• We stop doing the things we used to do and enjoy,
  • It could get so bad that we can not even go to work, or do things at home, 
  • We want to stay in bed,
  • Stay at home doing very little,
  • We might isolate ourselves from friends and family.

Signs and Symptoms

Recognising colleagues’ difficulties at an early stage makes it easier to help them and provide appropriate support. Investing time and effort in promoting the mental and physical wellbeing (the two are linked) of your staff will be repaid many times over in terms of enhanced morale, engagement, loyalty, and productivity.

Be aware that the employee may not even recognise what is happening to them, pretend or deny it is not happening or feel anxious about  seeking help.

Signs to be aware of – most signs will initially be subtle unless you know the person well. This is not an exhaustive list and you may well discover additional signs in Books, Websites or YouTube. If you have experience in dealing with depression or a Mental Health First Aider – MHFA you will have learnt the ALGEE Method.

  • Avoiding social  connection.
  • Avoiding things that you  enjoy – takes too much effort.
  • Gloomy facial expressions
  • Sunken posture.
  • Tearful.
  • Expressing Negative thoughts, Expressing negative thoughts about themselves.
  • Sadness and low mood.
  • Withdrawal.
  • Increased absence.
  • Decreased performance.
  • Self-harm thoughts and expressions.
  • Suicidal thoughts, expressions, actions.
Photo by Milada Vigarove – Unsplash

Symptoms – Not all symptoms are the same for all persons experiencing Depression

  • Low mood, Low self-esteem.
  • Negative thoughts, Negative interpretations of events.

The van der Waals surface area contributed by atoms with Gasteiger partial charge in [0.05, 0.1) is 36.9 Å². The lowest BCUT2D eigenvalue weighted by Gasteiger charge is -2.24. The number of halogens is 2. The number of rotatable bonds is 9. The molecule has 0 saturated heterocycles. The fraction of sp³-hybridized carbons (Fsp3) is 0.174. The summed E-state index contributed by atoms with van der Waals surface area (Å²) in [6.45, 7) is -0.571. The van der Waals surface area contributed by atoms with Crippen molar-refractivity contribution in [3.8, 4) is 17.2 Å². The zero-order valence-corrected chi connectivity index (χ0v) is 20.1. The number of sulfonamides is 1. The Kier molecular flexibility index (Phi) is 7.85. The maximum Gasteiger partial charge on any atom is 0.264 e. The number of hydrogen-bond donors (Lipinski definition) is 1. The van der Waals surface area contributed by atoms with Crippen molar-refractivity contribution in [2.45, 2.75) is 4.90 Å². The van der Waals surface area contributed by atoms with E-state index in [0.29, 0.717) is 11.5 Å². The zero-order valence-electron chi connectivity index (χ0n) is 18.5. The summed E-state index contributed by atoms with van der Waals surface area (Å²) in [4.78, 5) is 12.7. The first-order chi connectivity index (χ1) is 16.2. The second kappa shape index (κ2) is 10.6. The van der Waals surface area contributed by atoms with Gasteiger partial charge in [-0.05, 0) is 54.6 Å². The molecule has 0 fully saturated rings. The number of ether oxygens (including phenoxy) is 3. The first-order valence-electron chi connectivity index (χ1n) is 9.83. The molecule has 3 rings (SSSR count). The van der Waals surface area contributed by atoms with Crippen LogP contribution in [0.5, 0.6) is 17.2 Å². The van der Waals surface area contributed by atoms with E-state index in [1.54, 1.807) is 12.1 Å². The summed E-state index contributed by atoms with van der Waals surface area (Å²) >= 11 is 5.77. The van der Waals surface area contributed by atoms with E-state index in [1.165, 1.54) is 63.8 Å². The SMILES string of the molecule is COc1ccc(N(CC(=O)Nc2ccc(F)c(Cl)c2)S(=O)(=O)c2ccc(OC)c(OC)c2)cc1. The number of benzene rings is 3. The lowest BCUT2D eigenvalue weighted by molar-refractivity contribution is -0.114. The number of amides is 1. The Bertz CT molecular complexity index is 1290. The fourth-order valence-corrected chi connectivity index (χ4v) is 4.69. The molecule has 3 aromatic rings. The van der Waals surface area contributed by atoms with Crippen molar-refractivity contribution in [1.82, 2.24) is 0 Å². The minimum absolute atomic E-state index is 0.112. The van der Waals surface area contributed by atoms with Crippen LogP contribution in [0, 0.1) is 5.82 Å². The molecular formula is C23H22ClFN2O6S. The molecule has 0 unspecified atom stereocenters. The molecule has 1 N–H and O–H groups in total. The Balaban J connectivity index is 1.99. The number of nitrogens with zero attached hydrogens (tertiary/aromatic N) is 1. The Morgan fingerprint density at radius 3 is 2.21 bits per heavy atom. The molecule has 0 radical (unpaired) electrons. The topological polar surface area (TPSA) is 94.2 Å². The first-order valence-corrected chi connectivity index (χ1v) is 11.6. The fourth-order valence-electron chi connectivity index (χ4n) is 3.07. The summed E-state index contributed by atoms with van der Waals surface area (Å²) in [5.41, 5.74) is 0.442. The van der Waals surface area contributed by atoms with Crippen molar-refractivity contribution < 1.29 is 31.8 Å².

• Tiredness and low energy,
  • Poor concentration and memory sometimes lasting for weeks.
  • Difficulty performing everyday tasks, Poor Sleep.
  • Decreased appetite, Low sex drive,
  • Irritability, Frustration, and anger.
  • Physical aches and pain.
  • Feeling like life is pointless, Feeling helpless.

“Everything – Standing, Stepping, Speaking, Moving,Pursuing a train of thought, gets hung up on that loop of hesitation, that ends up feeling like paralysis”

Not a One Fix For All

It is important to understand that not all people with depression will respond to the same treatment because the causes are so complex and finding the right treatment might take some time. It can also be extremely hard for someone with depression to be able to motivate themselves to take positive steps.

Someone living with depression cannot just snap out of it or man up.

Giving support and encouragement can really help a person living with depression find the motivation to make a change for the better. You  cannot just switch it on or off. They might know what to do to recover, but they need support in achieving it.

Post Natal Depression